- Chinese Premier Li Keqiang was speaking Wednesday morning Beijing time at the opening plenary of a World Economic Forum conference in Tianjin, China.
- "China is confronted with a host of challenges," Li said. "[We're facing] greater difficulties in keeping stable performance of the Chinese economy."
- He added claims that the recent slide of the yuan against the U.S. dollar was an intentional policy decision from Beijing were "simply not true."
TIANJIN, China — As U.S.-China trade tensions are escalating, Chinese Premier Li Keqiang said Wednesday his government is able to help the domestic economy withstand challenges.
"Deeply integrated into the world economy, the Chinese economy is inevitably affected by notable changes in the global economic and trade context," he said. "Indeed, we're facing greater difficulties in keeping stable performance of the Chinese economy."
But Li insisted his country was comfortable with its economic situation. Li said Beijing has "prepared sufficient tools for us to deal with risks and challenges" and added that "these policy tools will boost China's resilience to cope with various challenges and difficulties."
Going forward, the Chinese premier said, his country did not expect to make any major changes to its macroeconomic policy, but would instead be "giving more attentions to preemptive measures and fine tunings."
Li, who is second-in-command to Chinese President Xi Jinping, did not specifically mention the trade dispute between China and the U.S. but he echoed a frequent Beijing refrain that "free trade" benefits the world overall, and that countries should make decisions together.
"It is essential that we uphold the basic principles of multilateralism and free trade," he said. "Irrespective of the rooms for improvement for these rules, we believe that these rules have first and foremost benefited the progress of all mankind. And for any existing problems, they need to be worked out through consultation: No unilateralism will offer a viable solution."
Li said claims that the recent slide of the yuan against the U.S. dollar was an intentional policy decision from Beijing were "simply not true."
"Persistent depreciation of the RMB will only do more harm than good to our country," he said, referring to another name for the Chinese yuan. "China will never go down the path of stimulating exports by devaluing its currency, because that will not generate much profits and benefits to China."
Li's comments followed increased tensions in the U.S.-China trade dispute in the last 24 hours. The Trump administration announced 10 percent tariffs on $200 billion worth of Chinese goods would take effect Sept. 24, and the rate would rise to 25 percent on Jan. 1, 2019. Beijing responded with 10 percent and 5 percent tariffs on $60 billion worth of U.S. goods.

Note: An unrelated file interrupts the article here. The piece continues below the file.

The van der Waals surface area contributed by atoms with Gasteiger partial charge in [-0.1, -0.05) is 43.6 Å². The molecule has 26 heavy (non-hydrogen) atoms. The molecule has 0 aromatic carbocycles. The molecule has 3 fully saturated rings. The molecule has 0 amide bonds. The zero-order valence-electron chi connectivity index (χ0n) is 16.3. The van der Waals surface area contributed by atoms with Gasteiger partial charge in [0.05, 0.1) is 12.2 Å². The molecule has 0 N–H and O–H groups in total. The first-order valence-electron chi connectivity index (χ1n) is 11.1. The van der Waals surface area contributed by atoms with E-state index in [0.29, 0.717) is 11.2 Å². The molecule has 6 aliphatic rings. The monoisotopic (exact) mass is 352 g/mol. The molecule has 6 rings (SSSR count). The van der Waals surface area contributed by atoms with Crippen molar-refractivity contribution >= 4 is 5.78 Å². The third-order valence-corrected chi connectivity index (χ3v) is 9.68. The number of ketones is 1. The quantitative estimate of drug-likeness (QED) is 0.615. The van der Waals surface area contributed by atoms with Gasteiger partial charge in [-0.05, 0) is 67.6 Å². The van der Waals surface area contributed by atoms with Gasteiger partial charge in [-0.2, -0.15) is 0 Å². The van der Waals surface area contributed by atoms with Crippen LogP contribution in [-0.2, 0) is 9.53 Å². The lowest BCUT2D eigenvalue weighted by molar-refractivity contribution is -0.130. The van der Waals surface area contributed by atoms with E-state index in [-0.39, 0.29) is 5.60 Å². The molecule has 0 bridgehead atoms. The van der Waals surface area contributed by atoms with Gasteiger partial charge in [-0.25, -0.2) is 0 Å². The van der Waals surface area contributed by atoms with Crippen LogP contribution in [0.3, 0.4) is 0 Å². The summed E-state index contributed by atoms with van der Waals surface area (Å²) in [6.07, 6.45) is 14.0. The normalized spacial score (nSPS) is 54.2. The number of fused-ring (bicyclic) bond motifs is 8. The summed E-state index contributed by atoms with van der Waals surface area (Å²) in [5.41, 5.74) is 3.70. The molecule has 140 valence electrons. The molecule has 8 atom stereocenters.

Earlier in the summer, both countries applied tariffs on $50 billion worth of imported goods from the other country.
On Tuesday, Fang Xinghai, vice chairman of the China Securities Regulatory Commission, said at a World Economic Forum panel, there was nothing the Trump administration could do to make any significant dent in the Chinese economy.
The worst the U.S. could manage, the regulator said, would be to institute new levies on all of the Chinese goods coming into the world's largest economy. Such an offensive from Trump would only hit 0.7 percentage points of China's GDP growth, he forecast, adding that Beijing had ample tools to "cushion" the blow.
"What else can he do? And we are prepared for that," Fang said.
The regulator added that Trump's economic policies of lower taxes and deregulation are "simply not going to work" and he suggested Wall Street is poised for a major downturn given its relatively high valuations.
On a broader strategic point, Fang emphasized that his country actually sought to liberalize many of the same parts of its business environment that have attracted U.S. complaints. Still, he predicted, the Trump administration's approach of public complaint and strong tariff threats would backfire.
"Negotiation cannot be done with this kind of tactics. It might work for some small country – I don't know. But this doesn't work on China," he said, adding that the White House had "poisoned the atmosphere for negotiations."
—CNBC's Everett Rosenfeld contributed to this report.